Next week marks the 85th anniversary of the repeal of Prohibition—America’s failed experiment into restricting consumer access to alcohol. But while the days of speakeasies and illegal alcohol trafficking are behind us—and thankfully so—a new era of Prohibition-like policies and sentiments is once again creeping into public discourse and debate.
In some ways, laws around alcohol and its consumption continue to loosen. For example, earlier this year, legislation went into effect that lowered the federal tax rate for beer, wine and spirits producers. And at a more local level, states and municipalities continue to walk back restrictions on where and when alcohol can be sold.
However, don’t be distracted by this progress. An anti-alcohol agenda—fueled by rhetoric promising increased safety and better health—is being advanced by a new group of activists, researchers and policymakers.
In just over a month, Utah will become the first state in the country to lower the legal blood alcohol limit for driving from 0.08 to 0.05. While proponents masquerade the policy as “tough on drunk driving” and a way to save lives, the move, in practice, is an affront on moderate and responsible alcohol consumption.
It takes very little alcohol to reach a 0.05 BAC. A 120-pound woman can hit that level after consuming little more than a single drink and a 160-pound man will round the threshold after two. Implementing a 0.05 law will, therefore, subject those who enjoy a drink or two with dinner or out with friends before driving to all of the consequences associated with a DWI.
But what about the impact on traffic safety? Well, according to new data released by the National Highway Traffic Safety Administration, nearly 70 percent of alcohol-related traffic fatalities involve drivers with BACs of 0.15 or higher—a group that is not targeted by lowering the legal limit. In contrast, less than 3 percent of traffic deaths involve someone with a BAC between the disputed interval of 0.08 and 0.05.
It’s clear where the problem lies, and it isn’t with someone who enjoys a glass or two of their favorite beer, wine or spirit before heading home.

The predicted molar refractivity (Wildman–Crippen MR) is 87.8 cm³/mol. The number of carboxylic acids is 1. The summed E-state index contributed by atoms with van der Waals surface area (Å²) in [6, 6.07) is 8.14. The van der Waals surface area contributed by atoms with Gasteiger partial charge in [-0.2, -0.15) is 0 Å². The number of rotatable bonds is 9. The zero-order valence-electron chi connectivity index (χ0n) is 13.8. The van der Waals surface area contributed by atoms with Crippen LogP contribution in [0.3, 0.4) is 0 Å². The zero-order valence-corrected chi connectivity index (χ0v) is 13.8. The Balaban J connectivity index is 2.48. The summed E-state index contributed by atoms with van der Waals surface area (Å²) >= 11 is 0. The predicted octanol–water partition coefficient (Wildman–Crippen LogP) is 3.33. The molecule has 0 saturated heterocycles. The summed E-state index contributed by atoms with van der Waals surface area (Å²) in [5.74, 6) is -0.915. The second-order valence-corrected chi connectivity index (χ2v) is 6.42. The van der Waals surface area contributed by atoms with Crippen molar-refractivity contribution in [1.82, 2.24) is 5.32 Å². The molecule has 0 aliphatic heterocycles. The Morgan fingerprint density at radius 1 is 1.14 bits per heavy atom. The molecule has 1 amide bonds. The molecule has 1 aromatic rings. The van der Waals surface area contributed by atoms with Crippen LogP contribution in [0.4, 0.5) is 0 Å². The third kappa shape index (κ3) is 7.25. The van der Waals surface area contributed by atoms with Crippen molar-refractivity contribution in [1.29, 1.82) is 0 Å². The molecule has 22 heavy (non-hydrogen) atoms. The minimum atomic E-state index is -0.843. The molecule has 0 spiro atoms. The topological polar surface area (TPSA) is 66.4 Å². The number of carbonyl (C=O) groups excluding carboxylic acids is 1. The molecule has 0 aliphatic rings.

Therefore, although lowering the legal limit may sound good on paper as a strategy to save lives, the policy will only divert limited traffic safety resources from focusing on the truly dangerous and legitimately drunk drivers on the road. All while suppressing moderate and responsible social drinking at bars and restaurants.
The effort to lower the legal blood alcohol limit is only part of a broader strategy to demonize moderate drinking.
Over the last several months, a new effort has been launched to unwind the widely accepted link between moderate alcohol consumption and modest health benefits—including a reduced risk of stroke, diabetes, heart disease and dementia. Studies published in journals such as The Lancet have attempted to prove the opposite relationship exists—connecting moderate drinking to major health consequences, notably breast cancer.
While these findings have been echoed loudly in the media with headlines like “There’s no ‘safe’ level of alcohol consumption, global study finds” and “Safest level of alcohol consumption is none, worldwide study shows,” the top line conclusions of these meta-analyses are largely exaggerated and lack needed context.
Pushing the distorted narrative that even moderate drinking is detrimental to one’s health could have very real policy impacts going forward. While it cannot be seen concretely in the United States as yet, an anti-alcohol sentiment overseas has already begun to morph into law. Earlier this year, Irish lawmakers advanced legislation that would mandate cancer warning labels on all alcohol products—similar to those found on cigarettes.
Whether from a road safety or health perspective, everyone agrees that heavy drinking is dangerous and should be discouraged. However, attempting to accomplish that goal by demonizing alcohol in general and those who consume it moderately is not the solution.
It’s clear the prohibition of the 20th century was a mistake. Current pushes for prohibition-light policies and sentiments should also be seen as one.
Jackson Shedelbower is the communications director of the American Beverage Institute.